Why I Ask Questions Before Taking New Projects
There are a lot of developers, studios, firms, and agencies out there. Each one of these has a client onboarding process, and each of those is a bit different.
Some developers don’t ask many questions when they take on new clients or new projects. I do ask questions before I consider starting a new client project. Here’s why that’s good for you.
Service based businesses involve a relationship. Web consultancies are a service based business.
The web consultant is there for the long haul as a strategist and adviser. Strategy comes from analyzing information, collected through questions.
My goal is to give clients the most value possible for their investment. But web projects are a two-party effort, so I must determine whether a prospective client is a good fit for my services.
One of the things I use to determine whether good fit or not is a SEO client questionnaire. I send these questions to all prospective clients who contact me.
These questions are the first step in learning more about their business, the challenges they are facing, where they are at now, and where they want to be.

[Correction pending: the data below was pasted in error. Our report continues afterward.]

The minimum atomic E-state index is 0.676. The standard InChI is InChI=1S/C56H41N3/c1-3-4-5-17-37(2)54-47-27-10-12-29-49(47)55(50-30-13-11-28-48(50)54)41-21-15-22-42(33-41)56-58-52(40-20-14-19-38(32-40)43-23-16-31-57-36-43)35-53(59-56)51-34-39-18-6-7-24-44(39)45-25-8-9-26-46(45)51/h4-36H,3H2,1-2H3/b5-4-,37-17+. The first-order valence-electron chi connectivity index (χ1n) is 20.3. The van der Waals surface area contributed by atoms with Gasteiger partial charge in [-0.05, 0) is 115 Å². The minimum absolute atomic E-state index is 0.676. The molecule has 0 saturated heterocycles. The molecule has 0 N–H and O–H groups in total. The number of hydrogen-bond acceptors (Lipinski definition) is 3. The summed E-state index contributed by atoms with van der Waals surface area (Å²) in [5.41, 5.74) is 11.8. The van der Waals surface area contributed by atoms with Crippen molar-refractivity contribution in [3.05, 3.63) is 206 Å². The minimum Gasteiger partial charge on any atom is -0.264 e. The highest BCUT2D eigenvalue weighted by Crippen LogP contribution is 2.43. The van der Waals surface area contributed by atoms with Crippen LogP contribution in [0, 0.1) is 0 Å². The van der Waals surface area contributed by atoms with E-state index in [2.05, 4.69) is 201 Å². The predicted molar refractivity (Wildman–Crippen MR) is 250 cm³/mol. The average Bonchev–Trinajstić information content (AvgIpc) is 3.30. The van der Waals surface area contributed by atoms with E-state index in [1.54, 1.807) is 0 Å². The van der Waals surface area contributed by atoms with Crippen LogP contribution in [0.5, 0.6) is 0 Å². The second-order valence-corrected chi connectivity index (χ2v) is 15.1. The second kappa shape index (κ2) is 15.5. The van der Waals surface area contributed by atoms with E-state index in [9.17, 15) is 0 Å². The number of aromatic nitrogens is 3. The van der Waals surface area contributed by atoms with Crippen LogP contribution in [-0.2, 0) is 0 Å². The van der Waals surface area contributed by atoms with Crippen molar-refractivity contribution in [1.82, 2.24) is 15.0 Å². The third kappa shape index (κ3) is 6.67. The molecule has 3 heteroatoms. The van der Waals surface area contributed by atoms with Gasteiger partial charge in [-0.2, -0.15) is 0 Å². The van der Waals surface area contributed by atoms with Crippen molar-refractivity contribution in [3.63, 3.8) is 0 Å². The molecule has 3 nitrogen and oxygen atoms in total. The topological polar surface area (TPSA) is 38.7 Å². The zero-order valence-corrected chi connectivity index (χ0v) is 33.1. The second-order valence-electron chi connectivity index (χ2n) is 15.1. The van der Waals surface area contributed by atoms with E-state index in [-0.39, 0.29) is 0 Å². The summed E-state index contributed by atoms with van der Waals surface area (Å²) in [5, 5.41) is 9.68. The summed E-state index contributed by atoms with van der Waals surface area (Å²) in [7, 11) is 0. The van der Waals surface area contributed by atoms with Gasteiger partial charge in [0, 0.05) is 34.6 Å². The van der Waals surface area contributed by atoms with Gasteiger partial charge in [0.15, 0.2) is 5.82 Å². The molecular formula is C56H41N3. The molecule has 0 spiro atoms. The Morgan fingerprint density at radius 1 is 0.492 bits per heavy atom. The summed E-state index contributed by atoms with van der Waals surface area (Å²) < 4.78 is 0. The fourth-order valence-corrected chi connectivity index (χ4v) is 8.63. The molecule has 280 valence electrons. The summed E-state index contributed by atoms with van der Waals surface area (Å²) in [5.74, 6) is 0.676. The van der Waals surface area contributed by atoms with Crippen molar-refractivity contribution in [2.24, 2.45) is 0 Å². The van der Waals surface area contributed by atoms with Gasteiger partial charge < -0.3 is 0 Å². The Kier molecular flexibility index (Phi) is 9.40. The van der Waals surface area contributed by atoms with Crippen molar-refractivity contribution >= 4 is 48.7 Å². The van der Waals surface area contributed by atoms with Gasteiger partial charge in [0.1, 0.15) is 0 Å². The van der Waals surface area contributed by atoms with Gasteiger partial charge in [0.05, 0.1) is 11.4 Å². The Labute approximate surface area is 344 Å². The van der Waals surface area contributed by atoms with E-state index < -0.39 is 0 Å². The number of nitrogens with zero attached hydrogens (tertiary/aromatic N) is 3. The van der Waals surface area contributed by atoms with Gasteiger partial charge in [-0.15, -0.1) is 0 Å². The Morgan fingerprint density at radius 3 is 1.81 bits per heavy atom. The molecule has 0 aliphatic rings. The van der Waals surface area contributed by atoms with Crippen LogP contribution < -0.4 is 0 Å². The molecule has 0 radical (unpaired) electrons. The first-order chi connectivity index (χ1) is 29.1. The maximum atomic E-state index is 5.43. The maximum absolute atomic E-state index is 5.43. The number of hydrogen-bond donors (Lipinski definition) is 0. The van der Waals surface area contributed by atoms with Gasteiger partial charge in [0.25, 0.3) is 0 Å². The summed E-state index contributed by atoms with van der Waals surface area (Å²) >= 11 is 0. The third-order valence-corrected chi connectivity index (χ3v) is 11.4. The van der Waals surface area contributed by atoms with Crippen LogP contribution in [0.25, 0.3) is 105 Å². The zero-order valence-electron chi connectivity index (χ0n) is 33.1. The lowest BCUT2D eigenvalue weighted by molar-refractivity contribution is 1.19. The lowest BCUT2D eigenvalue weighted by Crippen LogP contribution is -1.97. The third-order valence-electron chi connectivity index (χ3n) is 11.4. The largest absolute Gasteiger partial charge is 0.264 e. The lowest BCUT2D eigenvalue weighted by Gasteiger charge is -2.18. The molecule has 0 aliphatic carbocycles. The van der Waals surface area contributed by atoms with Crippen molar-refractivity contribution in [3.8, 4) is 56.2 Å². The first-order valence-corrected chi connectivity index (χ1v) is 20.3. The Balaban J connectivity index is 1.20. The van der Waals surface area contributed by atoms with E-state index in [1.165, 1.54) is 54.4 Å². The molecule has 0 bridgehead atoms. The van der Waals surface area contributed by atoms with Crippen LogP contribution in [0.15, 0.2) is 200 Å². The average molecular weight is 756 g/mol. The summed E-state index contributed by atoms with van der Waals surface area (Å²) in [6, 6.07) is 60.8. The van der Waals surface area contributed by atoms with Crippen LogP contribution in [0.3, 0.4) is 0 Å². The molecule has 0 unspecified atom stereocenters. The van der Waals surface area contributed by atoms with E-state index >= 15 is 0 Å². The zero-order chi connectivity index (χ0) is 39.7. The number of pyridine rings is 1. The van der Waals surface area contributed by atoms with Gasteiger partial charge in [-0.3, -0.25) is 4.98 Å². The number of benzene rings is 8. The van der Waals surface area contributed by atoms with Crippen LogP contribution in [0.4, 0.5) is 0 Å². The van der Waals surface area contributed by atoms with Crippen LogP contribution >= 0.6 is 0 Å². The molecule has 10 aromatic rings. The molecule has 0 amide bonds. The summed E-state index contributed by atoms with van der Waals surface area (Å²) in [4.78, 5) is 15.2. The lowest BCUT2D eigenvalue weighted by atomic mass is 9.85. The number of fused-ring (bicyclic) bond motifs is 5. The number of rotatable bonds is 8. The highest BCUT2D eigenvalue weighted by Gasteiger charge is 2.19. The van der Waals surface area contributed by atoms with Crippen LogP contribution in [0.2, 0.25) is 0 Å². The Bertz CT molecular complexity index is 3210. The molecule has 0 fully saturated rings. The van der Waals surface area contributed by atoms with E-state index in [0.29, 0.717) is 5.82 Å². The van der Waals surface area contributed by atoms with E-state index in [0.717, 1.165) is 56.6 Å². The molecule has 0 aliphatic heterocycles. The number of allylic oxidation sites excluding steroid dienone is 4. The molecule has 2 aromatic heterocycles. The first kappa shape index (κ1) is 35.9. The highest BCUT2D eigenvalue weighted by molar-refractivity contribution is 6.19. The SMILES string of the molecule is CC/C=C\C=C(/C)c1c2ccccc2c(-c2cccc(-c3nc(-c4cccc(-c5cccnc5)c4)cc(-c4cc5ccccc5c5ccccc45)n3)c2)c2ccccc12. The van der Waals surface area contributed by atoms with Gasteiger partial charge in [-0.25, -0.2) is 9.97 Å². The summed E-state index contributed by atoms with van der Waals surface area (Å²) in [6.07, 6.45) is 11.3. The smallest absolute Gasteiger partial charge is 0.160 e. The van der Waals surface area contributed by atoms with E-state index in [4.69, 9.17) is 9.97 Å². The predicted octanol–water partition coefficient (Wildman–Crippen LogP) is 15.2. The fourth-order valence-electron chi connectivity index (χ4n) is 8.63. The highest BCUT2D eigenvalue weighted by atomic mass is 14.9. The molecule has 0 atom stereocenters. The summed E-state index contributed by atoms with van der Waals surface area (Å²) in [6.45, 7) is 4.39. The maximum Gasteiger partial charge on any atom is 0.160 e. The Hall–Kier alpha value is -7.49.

These basic questions are the first of many that I need to ask in order to diagnose problems, prescribe solutions, and plot strategy.
Some prospects never fill these initial questions out, or never get back in touch with me. This tells me we are not a good fit for each other.
Some prospective clients fill this questionnaire out, and are able to articulate the components they have in place, the goals they have, and opportunities they want to improve. This is a good sign. These prospective clients are willing to invest the necessary time to improve their business.
Web projects are a collaborative effort between the client and consultancy. A project cannot succeed if only one party is involved.
Answering Questions Is Mandatory
Providing value on the client’s investment is my primary goal. I can only do this if I fully understand their business model, their company structure and workflows, their competition, their customer base, their past marketing campaigns, their current challenges. Every business owner should be able to answer questions concerning these topics. If they are unable or unwilling to, it makes me apprehensive about working with them.
I have nothing against business that “just want a site” and don’t want to go through discovery or strategy — we are just not a good fit for each other.
Building a website without information guiding the message behind it is like firing an arrow at a target, but blindfolded and in pitch black darkness.
That’s what I want to avoid.